U.S. treasure hunters return to 'Ship of Gold' sunk in 1857 hurricane

CHARLESTON S.C. Thu May 1, 2014 2:36am EDT

1 of 2. Odyssey's remotely operated vehicle (ROV) Zeus returns to the surface following work on a deep-ocean shipwreck site in this undated handout provided by Odyssey Marine Explorations, Inc April 29, 2014.

Credit: Reuters/Odyssey Marine Explorations/Handout via Reuters

CHARLESTON S.C. (Reuters) - A deep-ocean exploration company is seeking to recover a lucrative haul of gold aboard the shipwreck of the SS Central America, nearly 160 years after it sank off the coast of South Carolina in a hurricane.

The work that began this week follows a long court battle over treasure salvaged from the shipwreck in the late 1980s by a pioneering young engineer whose efforts were detailed in a 1998 bestselling book, "Ship of Gold in the Deep Blue Sea."

The 280-foot (85 meters) sidewheel steamship carried as much as 21 tons of gold ingots, freshly minted gold coins and raw gold from the California mines, as well as the personal wealth and belongings of its 477 passengers, most of whom were lost when the ship sank in September 1857.

The ship's gold that is thought to remain on the ocean floor was valued at $760,000 in 1857 but worth millions today, according to Odyssey Marine Exploration Inc, a Tampa, Florida-based company, which won the contract to revisit the shipwreck.

"There's no doubt in our minds that there's going to be an economic return," Mark Gordon, the company's president and chief operating officer, said on Monday.

Gold recovered from the ship by a team led by Ohio engineer Tommy Thompson, which discovered the Central America using sonar and robotic technology he developed, became the focus of an extended legal fight over rights to the treasure and return for investors. Thompson has been a fugitive since 2012 when he failed to appear in court.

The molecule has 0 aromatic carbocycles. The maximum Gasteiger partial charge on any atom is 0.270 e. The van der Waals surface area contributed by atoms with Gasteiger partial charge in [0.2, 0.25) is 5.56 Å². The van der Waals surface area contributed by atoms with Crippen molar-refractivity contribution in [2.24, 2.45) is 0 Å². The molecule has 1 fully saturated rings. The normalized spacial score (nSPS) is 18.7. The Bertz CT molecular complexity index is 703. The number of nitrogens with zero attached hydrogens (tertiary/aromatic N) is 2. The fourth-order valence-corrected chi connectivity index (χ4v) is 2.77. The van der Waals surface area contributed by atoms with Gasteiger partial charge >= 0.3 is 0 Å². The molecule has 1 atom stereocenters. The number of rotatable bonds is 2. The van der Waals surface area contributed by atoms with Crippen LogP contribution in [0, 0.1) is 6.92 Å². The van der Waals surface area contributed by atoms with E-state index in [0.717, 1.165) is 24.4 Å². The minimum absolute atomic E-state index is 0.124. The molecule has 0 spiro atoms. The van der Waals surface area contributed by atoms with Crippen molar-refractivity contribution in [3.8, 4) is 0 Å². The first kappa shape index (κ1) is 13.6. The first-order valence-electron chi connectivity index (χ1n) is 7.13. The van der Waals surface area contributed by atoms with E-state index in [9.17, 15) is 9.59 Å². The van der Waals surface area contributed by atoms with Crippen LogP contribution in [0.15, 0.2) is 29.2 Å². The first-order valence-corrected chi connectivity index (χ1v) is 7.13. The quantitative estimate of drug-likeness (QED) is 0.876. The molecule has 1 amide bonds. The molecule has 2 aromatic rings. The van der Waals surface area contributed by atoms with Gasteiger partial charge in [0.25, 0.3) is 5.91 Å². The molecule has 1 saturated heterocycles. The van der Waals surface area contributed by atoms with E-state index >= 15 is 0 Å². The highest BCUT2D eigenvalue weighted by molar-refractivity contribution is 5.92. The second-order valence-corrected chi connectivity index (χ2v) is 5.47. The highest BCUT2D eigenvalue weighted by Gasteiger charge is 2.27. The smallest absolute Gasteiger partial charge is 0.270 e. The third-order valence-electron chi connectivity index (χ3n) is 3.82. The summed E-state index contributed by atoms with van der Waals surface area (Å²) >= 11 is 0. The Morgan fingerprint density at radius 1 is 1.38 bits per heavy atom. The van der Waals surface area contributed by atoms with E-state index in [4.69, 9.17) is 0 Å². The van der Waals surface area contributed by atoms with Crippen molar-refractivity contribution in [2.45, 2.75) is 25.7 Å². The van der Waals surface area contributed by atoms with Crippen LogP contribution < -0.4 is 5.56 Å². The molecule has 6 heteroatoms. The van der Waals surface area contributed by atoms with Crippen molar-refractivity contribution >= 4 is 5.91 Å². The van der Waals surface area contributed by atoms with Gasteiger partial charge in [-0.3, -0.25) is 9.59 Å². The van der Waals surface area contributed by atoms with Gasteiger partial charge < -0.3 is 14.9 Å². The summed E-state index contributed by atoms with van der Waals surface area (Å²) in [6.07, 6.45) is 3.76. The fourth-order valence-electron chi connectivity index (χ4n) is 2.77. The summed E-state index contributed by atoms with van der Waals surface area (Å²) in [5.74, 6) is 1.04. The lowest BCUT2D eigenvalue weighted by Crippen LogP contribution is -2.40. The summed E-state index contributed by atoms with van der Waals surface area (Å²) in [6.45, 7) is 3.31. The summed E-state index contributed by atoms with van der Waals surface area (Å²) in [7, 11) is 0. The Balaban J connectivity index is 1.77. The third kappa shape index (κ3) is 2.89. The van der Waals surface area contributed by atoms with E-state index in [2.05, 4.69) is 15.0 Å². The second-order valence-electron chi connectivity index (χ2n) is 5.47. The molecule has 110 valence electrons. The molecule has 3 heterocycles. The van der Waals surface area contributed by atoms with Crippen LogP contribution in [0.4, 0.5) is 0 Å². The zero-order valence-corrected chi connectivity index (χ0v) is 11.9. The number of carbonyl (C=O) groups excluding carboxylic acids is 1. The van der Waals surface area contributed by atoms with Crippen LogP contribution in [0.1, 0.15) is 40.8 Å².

Last year, a court in Ohio appointed a receiver who will distribute some of the profits from further exploration to the former investors. In March, the receiver awarded Odyssey the contract to revisit the shipwreck, which lies 160 miles (257.5 kilometers) offshore and about 7,200 feet (2.2 kilometers) below the surface.

"We know that the wreck was only partially excavated, only about 5 percent of the site," Gordon said.

The company's research vessel, Odyssey Explorer, sailed from Charleston, South Carolina, last week with 41 crew members for a project he estimated will cost between $5 million and $10 million.

The Central America steamship ran between Panama and New York, carrying prospectors and their fortunes made in the California Gold Rush. On its last trip, it held tons of commercial gold valued at about $93,000 in 1857 and passenger gold valued at up to $1.2 million, court experts estimated. 

Historians say the ship's sinking triggered a New York banking panic that was part of a larger U.S. financial crisis known as the Panic of 1857.

The worth of the gold found by the Odyssey team will depend on what form they find it in, Gordon said. For example, U.S. $20 Double Eagle gold coins fetch $5,000 apiece on average from collectors, he said.

The market price for pure gold bullion on Wednesday was around $1,300 per troy ounce.

Researchers will remain on site for up to five months, rotating crew around the clock and making occasional port calls on Charleston, Gordon said. The company expects to report in about 60 days what the wreck might yield.

(Editing by Colleen Jenkins and Alden Bentley)

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